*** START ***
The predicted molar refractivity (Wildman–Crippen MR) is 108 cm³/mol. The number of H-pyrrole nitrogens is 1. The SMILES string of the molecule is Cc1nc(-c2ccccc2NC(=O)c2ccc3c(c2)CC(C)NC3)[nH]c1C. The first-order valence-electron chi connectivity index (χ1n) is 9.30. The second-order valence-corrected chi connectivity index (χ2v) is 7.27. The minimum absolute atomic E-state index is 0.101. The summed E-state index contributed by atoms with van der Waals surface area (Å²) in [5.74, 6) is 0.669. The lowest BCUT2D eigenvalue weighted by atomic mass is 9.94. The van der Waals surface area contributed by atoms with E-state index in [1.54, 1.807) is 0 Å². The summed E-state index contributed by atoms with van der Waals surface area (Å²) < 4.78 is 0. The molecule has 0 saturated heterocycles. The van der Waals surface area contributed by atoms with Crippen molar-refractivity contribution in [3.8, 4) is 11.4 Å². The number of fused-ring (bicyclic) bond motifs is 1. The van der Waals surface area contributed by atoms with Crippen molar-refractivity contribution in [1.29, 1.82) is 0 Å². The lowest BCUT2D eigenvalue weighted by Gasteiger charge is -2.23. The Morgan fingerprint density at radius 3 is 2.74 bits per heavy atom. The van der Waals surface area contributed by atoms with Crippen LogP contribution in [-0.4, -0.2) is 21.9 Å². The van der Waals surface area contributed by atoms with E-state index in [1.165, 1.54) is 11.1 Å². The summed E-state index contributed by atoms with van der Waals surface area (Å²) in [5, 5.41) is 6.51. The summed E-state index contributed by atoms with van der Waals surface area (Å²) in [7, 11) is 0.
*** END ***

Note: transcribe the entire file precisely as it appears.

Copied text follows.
The predicted molar refractivity (Wildman–Crippen MR) is 108 cm³/mol. The number of H-pyrrole nitrogens is 1. The SMILES string of the molecule is Cc1nc(-c2ccccc2NC(=O)c2ccc3c(c2)CC(C)NC3)[nH]c1C. The first-order valence-electron chi connectivity index (χ1n) is 9.30. The second-order valence-corrected chi connectivity index (χ2v) is 7.27. The minimum absolute atomic E-state index is 0.101. The summed E-state index contributed by atoms with van der Waals surface area (Å²) in [5.74, 6) is 0.669. The lowest BCUT2D eigenvalue weighted by atomic mass is 9.94. The van der Waals surface area contributed by atoms with E-state index in [1.54, 1.807) is 0 Å². The summed E-state index contributed by atoms with van der Waals surface area (Å²) < 4.78 is 0. The molecule has 0 saturated heterocycles. The van der Waals surface area contributed by atoms with Crippen molar-refractivity contribution in [3.8, 4) is 11.4 Å². The number of fused-ring (bicyclic) bond motifs is 1. The van der Waals surface area contributed by atoms with Crippen molar-refractivity contribution in [1.29, 1.82) is 0 Å². The lowest BCUT2D eigenvalue weighted by Gasteiger charge is -2.23. The Morgan fingerprint density at radius 3 is 2.74 bits per heavy atom. The van der Waals surface area contributed by atoms with Crippen LogP contribution in [-0.4, -0.2) is 21.9 Å². The van der Waals surface area contributed by atoms with E-state index in [1.165, 1.54) is 11.1 Å². The summed E-state index contributed by atoms with van der Waals surface area (Å²) in [5, 5.41) is 6.51. The summed E-state index contributed by atoms with van der Waals surface area (Å²) in [7, 11) is 0.